GL-iNet MT-2500 New router - OpenWrt build tools?

Hi guys,

I've recently received one of the new MT-2500 (Brume 2) GL-iNet routers. Excellent piece of kit, with lots of headroom, but with no easy way to build on it. It's listed as '21.02-SNAPSHOT', and is built on 'aarch64_cortex-a53' (mediatek/mt7981 board). Am I right in thinking that there are no on-device build tools available?

Assuming that is the case, is my only option to cross-compile? I came across this forum in my search for the build tools, but notice that this router is not yet in the hardware support list (presumably given it's age), so wondered if anyone can let me know if I will have any luck using the tools available today, to cross-compile on a Mac M1? Many thanks.

Openwrt buildroot is well documented, you can start here;

However, if your device isn’t in the table of hardware then it’s not running official openwrt - which will mean software built with the openwrt tools may not be compatible. Anything with kernel modules will definitely not be compatible.

To build packages for an unsupported device you either need to port openwrt yourself or ask the hardware vendor for their source / vendor sdk. Vendor sdk builds are not supported here.


A quick grep through the master source suggests the Brume 2 is not yet supported on vanilla OpenWrt. While GL.iNet sticks rather close to upstream OpenWrt, they still roll their own builds. So:

  • Compiling natively is rarely done on OpenWrt since networking hardware is designed for networking, not for general purpose computing.
  • The OpenWrt buildroot crosscompiles effortlessly for you, but is mostly tested on GNU/Linux x86_64 and macOS x86_64 AFAIK, maybe a few already tried their hand at MacOS on ARM.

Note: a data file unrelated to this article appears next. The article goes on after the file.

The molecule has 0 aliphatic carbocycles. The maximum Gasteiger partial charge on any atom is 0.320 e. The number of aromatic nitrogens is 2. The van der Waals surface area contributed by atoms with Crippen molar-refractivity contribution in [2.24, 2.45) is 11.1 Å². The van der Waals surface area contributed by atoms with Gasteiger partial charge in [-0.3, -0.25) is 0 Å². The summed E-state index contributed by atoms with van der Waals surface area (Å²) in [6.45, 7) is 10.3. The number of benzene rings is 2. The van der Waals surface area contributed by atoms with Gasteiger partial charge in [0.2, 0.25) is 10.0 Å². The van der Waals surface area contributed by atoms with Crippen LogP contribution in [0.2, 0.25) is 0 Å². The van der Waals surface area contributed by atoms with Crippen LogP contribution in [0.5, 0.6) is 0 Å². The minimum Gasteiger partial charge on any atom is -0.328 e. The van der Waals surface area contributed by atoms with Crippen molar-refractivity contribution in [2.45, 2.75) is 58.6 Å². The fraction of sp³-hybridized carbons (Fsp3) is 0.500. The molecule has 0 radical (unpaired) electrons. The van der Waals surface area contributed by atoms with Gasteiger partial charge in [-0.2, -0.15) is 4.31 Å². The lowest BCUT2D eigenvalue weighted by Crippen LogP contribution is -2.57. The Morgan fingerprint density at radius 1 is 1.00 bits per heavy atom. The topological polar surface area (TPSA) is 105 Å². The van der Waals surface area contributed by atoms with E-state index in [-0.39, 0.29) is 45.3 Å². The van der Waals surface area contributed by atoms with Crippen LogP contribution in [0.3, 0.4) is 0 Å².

• Since there's no official OpenWrt support for your device (yet), you cannot compile anything for it either with the official OpenWrt tools. If GL.iNet offers an SDK you're lucky, but you're an end user, not a corporate client, so I don't think they'll do that easily.

Hopefully that answers your questions.


Where might the process fall down? Will there be an obvious issue whereby I need to specify an exact piece of hardware? ...or can I simply build for a specified CPU, and hope for the best once an executable is compiled?

I'm thinking I'd like to simply try compiling a hello-world app, just to see if that will work, but I'm just not sure if the particular hardware is problematic, or if it's simply a case of compiling for that cpu (which seemingly may be supported)?

I'm only looking to compile a couple of node-modules, for homebridge, as I've managed to install most other stuff, without issue, via opkg. However, some npm stuff seems to want to build on-device, which is failing due to make being absent. I'm not looking to rebuild the entire distro - unless perhaps that would allow me to compile on the device :slight_smile:

Notably, I've now manage to fetch gcc (again, via opkg), on the device, but presumably that still doesn't allow me to build? Apologies if I sound a bit n00b, I've never needed to cross-compile before, so am a bit out of my depth. Thanks again

Buildroot uses device targets to set the cross compile settings - not cpu type or architecture as routers are mostly SOC based and unique.

You could select another device that has the same system on a chip but, again, if the 'modules' you want to build have kernel dependencies they will not work on your non-openwrt device - unless the source tree you use is also the one that built the kernel on your device. See if gl-inet will give it to you.

Building on the device is just a bad idea, even if you get all the build essentials installed you are going to have terrible build performance and will run out of storage space.


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